2. The same author must also state the addresses of other institutions if these also satisfy in each individual case the requirement stated in point 1.
  3. An employment relationship or supervisory responsibility can also be deemed to provide a basis for crediting an institution, if the requirement in point 1 is fulfilled.
Important for PhD students

For PhD students who are employed at an institution other than OsloMet, the doctoral institution (OsloMet) has an overarching academic responsibility for the candidate, usually by the (main) supervisor following the candidate’s research work until publication. In such cases, the author shall register both institutions in the publication.

The doctoral institution shall be used as the author's address in a publication in addition to the employer when the degree institution has made a significant contribution via supervision, equipment, work environment, or otherwise. Performing the supervisory responsibility for the publication in question constitutes a sufficient contribution. If this contribution is supervision, less contribution is required than that necessary for the supervisor to be co-author of the work in question.

Clarification of the main rule for authors undergoing education (students, PhD candidates, post‐doctoral research fellows)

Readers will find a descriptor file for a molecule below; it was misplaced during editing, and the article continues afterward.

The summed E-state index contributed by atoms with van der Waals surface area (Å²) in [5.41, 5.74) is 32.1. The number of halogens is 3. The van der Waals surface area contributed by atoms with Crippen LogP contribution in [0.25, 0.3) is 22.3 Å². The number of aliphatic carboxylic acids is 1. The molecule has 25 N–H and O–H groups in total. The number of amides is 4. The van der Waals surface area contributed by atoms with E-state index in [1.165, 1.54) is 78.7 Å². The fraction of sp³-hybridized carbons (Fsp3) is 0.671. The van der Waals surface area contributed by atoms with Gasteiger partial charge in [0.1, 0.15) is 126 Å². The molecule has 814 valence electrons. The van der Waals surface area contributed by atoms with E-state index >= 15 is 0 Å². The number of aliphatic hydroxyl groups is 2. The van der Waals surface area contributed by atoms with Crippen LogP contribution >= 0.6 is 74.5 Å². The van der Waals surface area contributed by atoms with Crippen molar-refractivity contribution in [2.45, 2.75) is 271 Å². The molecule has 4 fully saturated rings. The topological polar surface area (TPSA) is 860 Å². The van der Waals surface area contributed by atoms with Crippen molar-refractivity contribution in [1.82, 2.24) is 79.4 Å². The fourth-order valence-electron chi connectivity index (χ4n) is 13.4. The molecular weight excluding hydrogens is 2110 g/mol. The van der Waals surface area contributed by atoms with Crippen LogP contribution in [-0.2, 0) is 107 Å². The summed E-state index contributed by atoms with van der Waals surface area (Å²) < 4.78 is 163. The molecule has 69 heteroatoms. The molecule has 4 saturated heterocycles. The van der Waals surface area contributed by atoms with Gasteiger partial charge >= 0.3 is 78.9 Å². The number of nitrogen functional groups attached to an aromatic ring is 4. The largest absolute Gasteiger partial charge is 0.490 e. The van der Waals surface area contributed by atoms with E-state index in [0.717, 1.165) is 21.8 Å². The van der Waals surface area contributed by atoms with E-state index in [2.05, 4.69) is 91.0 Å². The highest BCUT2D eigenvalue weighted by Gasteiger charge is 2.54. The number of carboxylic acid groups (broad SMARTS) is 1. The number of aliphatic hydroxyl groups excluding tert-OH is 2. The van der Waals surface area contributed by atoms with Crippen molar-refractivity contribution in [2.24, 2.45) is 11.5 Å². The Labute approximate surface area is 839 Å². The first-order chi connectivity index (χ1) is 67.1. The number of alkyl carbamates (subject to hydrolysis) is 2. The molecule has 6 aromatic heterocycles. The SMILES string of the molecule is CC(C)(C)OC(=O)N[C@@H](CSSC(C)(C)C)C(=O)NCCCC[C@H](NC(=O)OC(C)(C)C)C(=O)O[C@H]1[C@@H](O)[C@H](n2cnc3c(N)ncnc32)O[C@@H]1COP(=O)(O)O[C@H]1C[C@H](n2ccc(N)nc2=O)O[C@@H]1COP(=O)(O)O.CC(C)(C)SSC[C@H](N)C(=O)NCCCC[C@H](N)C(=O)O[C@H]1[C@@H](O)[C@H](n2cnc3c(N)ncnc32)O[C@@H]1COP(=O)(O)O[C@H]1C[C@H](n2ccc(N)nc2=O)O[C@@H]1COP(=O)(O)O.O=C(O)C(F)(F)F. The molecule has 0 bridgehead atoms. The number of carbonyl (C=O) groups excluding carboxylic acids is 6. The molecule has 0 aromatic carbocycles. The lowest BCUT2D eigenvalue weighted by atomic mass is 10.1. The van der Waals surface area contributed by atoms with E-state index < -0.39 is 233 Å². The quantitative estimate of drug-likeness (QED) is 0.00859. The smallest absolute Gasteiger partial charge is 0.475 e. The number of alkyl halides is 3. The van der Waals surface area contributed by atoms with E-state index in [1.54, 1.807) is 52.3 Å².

Crediting degree-conferring institutions

PhD candidates employed at OsloMet must list OsloMet as the author address, as must other academic staff, provided that the publication is a product of work performed in the position at OsloMet.

The same author must also credit other institutions in the publication if the requirement in point 1 of the main rule is met.

Externally employed PhD candidates must list OsloMet as the author’s address in the publication if OsloMet has provided the basis for, or a necessary and significant contribution to, the published work. An active execution of supervisor responsibility on the relevant publication is considered an adequate contribution.

The same author must also list the main employer's address on publications, if the requirement in point 1 of the main rule is met.